To Rush The Punt Or Return It, That Was UCLA’s Real Question


Although the playing rules of contemporary college football had changed radically since the time that All-America left halfback KENNY WASHINGTON was starring on both sides of the football for the UCLA BRUINS in the late 1930s, four decades later the Westwood staff under the direction of head coach Terry Donahue faced a very similar dilemma as had their predecessors in terms of how best to deploy three-time consensus All-America safety KENNY EASLEY in any given punting situation.

The legendary Easley, of course, is UCLA Bruins’ career leader for interceptions (19) and is the only player in history to be named All-PAC 8/10/12 Conference four years in a row. The former high school quarterback coming out of Chesapeake, Virginia, also still ranks 9th on the all-time UCLA list in terms of number of punts returned (45) and had a respectable average of 10.1 yards per attempt. Furthermore, the Easley did very well when used by the Bruins as a kickoff return man (14 ret, 337 yrd, 24.1 avg) during his junior year in 1979.

But Easley, who currently stands fourth on the all-time UCLA chart having been credited with 374 tackles while on defense for the Bruins, had also shown an ability to get in the opponent’s backfield ever since registering two QB sacks during his freshman season in 1977. Not surprisingly, the All-America safety also proved to be a dangerous special teams performer when placed on the end of the line in a punt return situation. So Donahue and the Bruins coaching staff were constantly presented with a ‘difficult’ decision to make — should Kenny Easley try to block the punt or run it back?

Washington Huskies sophomore punter AARON WILSON has his punt blocked by leaping UCLA Bruins safety KENNY EASLEY (# 5) during the second quarter of the newly-expanded Pacific Ten Athletic Conference’s very first official football game, a noteworthy event which was witnessed by the crowd of 54,000 waterlogged spectators at rain-soaked Husky Stadium in Seattle.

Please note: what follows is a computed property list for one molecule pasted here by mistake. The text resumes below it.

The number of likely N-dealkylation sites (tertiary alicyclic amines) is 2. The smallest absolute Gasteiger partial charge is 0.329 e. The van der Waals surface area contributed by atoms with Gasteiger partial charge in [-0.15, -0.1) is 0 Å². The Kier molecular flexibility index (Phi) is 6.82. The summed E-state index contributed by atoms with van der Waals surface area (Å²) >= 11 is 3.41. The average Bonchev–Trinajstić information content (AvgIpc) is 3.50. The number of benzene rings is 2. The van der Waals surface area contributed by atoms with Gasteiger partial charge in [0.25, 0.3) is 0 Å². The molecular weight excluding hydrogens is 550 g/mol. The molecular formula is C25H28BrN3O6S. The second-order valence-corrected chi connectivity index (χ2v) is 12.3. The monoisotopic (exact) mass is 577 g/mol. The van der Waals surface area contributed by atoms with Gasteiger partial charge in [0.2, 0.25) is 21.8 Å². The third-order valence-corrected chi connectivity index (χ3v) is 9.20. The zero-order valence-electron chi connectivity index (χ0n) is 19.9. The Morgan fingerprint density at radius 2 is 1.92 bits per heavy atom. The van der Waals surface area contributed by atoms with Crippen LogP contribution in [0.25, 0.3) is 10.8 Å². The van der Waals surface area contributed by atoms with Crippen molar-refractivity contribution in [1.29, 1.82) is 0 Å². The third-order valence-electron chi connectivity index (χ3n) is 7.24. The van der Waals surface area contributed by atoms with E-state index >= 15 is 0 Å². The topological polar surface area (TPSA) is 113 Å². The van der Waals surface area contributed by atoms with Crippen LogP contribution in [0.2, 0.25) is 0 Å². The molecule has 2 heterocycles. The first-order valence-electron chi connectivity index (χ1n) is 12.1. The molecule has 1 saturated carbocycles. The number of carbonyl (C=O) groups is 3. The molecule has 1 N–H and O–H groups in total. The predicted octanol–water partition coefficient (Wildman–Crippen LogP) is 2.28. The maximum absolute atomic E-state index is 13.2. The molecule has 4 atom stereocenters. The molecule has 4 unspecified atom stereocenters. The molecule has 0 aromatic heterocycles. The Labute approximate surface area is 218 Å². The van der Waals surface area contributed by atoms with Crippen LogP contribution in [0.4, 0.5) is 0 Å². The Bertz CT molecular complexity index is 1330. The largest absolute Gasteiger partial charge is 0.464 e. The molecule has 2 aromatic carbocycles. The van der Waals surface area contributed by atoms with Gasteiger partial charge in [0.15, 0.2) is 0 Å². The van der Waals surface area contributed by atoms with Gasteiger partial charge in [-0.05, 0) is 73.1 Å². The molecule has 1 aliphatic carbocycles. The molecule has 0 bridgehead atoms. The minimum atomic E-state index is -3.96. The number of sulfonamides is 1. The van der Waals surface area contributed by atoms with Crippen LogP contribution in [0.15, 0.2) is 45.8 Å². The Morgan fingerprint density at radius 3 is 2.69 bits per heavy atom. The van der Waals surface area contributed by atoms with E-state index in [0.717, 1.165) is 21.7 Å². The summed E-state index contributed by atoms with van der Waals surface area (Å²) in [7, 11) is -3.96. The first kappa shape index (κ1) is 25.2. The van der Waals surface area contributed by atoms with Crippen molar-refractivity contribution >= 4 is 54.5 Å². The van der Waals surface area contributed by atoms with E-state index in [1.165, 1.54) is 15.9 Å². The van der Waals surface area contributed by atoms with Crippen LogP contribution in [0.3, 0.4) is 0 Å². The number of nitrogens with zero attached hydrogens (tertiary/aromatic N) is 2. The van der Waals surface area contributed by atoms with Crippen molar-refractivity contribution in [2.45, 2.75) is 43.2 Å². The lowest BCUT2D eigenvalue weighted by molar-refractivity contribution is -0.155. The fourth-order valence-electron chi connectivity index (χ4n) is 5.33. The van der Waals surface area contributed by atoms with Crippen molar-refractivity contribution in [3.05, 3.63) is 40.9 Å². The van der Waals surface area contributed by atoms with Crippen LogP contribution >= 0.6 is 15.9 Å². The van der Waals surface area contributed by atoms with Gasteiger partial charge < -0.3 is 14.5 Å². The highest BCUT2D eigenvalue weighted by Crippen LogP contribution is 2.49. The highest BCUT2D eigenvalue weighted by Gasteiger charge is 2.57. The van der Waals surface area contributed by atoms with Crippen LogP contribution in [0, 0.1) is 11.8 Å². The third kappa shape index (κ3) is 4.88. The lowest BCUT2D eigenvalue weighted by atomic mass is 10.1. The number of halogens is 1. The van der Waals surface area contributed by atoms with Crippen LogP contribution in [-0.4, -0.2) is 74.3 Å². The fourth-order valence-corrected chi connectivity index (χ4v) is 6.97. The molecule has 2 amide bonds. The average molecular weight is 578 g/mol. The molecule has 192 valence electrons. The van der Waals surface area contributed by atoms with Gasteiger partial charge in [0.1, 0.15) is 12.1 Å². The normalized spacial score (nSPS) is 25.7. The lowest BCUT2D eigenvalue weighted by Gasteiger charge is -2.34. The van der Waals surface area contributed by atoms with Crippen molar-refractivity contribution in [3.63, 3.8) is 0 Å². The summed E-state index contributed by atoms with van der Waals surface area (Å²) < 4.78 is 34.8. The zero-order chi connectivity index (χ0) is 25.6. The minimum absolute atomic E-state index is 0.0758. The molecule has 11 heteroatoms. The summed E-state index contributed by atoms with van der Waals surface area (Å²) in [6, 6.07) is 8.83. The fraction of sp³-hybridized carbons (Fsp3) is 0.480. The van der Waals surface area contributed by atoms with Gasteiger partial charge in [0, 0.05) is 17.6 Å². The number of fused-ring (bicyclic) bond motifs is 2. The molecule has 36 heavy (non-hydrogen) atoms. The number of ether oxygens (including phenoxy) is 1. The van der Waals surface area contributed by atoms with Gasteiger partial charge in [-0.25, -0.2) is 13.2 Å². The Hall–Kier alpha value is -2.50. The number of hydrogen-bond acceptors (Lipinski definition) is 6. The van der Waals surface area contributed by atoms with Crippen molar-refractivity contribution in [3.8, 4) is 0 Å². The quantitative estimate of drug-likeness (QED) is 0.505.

September 9, 1978 – (# 12) UCLA BRUINS at (# 11) WASHINGTON HUSKIES

UCLA sophomore free safety KENNY EASLEY is the unquestioned star of this nationally-televised show as the visiting Bruins fail to score an offensive touchdown against the Washington Huskies but still knock off the defending Rose Bowl champion 10-7 on a very wet carpet in the Pacific Northwest.

The most crtical play of the contest arrived in the second quarter when Washington attempted to punt the football from its own eight-yard line. Easley, who was named All-Pacific Eight Conference as a freshman after making six interceptions for UCLA the season before, came flying in off the left end of the Bruins’ line and foiled Washington punter AARON WILSON’s bid to boot the pigskin far away. The wet ball was eventually recovered in the end zone by UCLA reserve cornerback BRIAN BAGGOT for a pivotal touchdown that extended the Bruins’ lead to an insurmountable 10-0 lead.

The Huskies pulled one touchdown back before the halftime whistle and would limit their guests to just three first downs and 67 total yards of offense in the final thirty minutes. But the Washington attack would be undone by a combination of penalties and turnovers, two of which were fourth quarter interceptions. One of those thefts was made by Easley, who was formally recognized as the Defensive Player of the Game by ABC Sports Television, and the other, by Bruins linebacker GLENN WINDOM, came near midfield with just 42 seconds left on the stadium clock.

game statistics
net yards rushing ……………………….. UCLA 144 – Wash 171
net yards passing ……………………….. UCLA 16 – Wash 89
passes completed / attempted …….. UCLA 1/4 – Wash 9/16
passes intercepted by …………………. UCLA 2 – Wash 0
opponents fumbles recovered …….. UCLA 2 – Wash 2
penalty yards lost ……………………….. UCLA 15 – Wash 61



Filed under UCLA Football

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